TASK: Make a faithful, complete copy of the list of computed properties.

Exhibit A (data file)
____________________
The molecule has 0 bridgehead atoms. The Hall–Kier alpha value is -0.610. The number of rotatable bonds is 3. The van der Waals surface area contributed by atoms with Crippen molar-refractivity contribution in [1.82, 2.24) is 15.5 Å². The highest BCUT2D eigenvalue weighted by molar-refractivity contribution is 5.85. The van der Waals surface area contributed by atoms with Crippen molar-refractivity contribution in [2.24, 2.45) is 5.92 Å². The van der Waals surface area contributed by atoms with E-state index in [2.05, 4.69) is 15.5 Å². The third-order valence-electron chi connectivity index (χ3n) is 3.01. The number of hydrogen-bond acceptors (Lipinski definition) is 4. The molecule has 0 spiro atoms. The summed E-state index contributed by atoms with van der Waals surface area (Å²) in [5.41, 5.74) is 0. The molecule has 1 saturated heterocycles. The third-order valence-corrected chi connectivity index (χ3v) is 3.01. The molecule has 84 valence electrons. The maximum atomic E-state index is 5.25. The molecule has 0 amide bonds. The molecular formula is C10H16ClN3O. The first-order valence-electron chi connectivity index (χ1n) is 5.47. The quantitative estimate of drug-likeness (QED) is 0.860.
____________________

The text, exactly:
The molecule has 0 bridgehead atoms. The Hall–Kier alpha value is -0.610. The number of rotatable bonds is 3. The van der Waals surface area contributed by atoms with Crippen molar-refractivity contribution in [1.82, 2.24) is 15.5 Å². The highest BCUT2D eigenvalue weighted by molar-refractivity contribution is 5.85. The van der Waals surface area contributed by atoms with Crippen molar-refractivity contribution in [2.24, 2.45) is 5.92 Å². The van der Waals surface area contributed by atoms with E-state index in [2.05, 4.69) is 15.5 Å². The third-order valence-electron chi connectivity index (χ3n) is 3.01. The number of hydrogen-bond acceptors (Lipinski definition) is 4. The molecule has 0 spiro atoms. The summed E-state index contributed by atoms with van der Waals surface area (Å²) in [5.41, 5.74) is 0. The molecule has 1 saturated heterocycles. The third-order valence-corrected chi connectivity index (χ3v) is 3.01. The molecule has 84 valence electrons. The maximum atomic E-state index is 5.25. The molecule has 0 amide bonds. The molecular formula is C10H16ClN3O. The first-order valence-electron chi connectivity index (χ1n) is 5.47. The quantitative estimate of drug-likeness (QED) is 0.860.